Int. J. Environ. Sci. Technol. DOI 10.1007/s13762-016-1156-3
Separation of H2S from CH4 by polymeric membranes at different H2S concentrations S. M. S. Niknejad1 • H. Savoji1,2 • M. Pourafshari Chenar3 • M. Soltanieh1
Received: 3 July 2016 / Revised: 13 October 2016 / Accepted: 7 November 2016 Ó Islamic Azad University (IAU) 2016
Abstract In this work, permeation of mixed gases H2S/CH4 through commercial polyphenylene oxide (PPO) hollow fiber and poly (ester urethane) urea (PEUU) flat membranes was studied at pressures of 345–689 kPa, at ambient temperature and at 313.15 K. Various H2S concentrations of about 100–5000 ppm in CH4 binary synthetic gas mixtures as well as a real natural gas sample obtained from a gas refinery containing 0.3360 mol.% H2S (equivalent to 3360 ppm) were tested. It was observed that the permeance of components was affected by the balance between competitive sorption and plasticization effects. Separation factors of H2S/CH4 were in the range of 1.3–2.9, 1.8–3.1 and 2.2–4.3 at pressures of 345, 517 and 689 kPa, respectively. In the range of 101–5008 ppm of H2S in CH4, the effect of temperature on the separation factor was nearly negligible;
Editorial responsibility: B.V. Thomas. Experimental results of binary mixtures separation of CH4 at various H2S concentrations from low (*100 ppm) to more than 5000 ppm by PPO and PEUU membranes were presented. Also, tests with a real gas sample containing high concentration of H2S and other impurities have been reported. To our knowledge, very few studies have reported investigations on high concentration of acid gas and real gas separation with these membranes and different configurations. & M. Soltanieh [email protected] 1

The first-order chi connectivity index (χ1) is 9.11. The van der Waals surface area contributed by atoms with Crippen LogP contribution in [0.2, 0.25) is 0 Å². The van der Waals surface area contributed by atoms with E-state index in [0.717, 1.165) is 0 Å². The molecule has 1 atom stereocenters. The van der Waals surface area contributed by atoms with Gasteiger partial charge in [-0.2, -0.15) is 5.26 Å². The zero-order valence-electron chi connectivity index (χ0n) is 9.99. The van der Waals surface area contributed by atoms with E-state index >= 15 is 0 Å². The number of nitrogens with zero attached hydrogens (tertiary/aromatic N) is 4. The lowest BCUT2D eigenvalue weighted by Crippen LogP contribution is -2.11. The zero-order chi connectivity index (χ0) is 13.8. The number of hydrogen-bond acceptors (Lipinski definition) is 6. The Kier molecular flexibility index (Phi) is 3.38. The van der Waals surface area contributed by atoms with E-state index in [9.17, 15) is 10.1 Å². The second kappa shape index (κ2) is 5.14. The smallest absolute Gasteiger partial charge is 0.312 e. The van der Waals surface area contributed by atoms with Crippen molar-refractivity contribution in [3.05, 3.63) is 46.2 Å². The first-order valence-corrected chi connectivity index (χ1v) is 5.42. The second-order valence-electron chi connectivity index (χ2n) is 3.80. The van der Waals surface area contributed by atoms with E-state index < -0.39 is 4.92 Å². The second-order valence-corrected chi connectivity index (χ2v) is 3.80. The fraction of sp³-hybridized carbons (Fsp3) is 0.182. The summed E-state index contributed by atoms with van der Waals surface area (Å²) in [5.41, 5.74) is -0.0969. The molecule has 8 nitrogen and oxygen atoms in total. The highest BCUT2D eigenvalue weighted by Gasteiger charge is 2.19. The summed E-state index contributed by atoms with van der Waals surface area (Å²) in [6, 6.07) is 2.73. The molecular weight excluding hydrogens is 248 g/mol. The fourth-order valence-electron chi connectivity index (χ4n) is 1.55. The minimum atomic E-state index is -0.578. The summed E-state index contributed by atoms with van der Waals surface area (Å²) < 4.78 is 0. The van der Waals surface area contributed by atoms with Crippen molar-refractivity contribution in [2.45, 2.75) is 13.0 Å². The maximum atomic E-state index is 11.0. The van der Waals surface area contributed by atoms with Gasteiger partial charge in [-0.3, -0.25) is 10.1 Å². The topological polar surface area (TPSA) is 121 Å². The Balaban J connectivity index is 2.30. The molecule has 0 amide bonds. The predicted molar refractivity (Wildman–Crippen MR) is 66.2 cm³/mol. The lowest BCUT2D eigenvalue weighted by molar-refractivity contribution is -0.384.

Department of Chemical and Petroleum Engineering, Sharif University of Technology, Tehran, P.O. Box 11155-9465, Iran
Industrial Membrane Research Institute, Department of Chemical and Biological Engineering, University of Ottawa, Ottawa, ON K1N 6N5, Canada
Chemical Engineering Department, Ferdowsi University of Mashhad, Mashhad, P.O. Box 91775-1111, Iran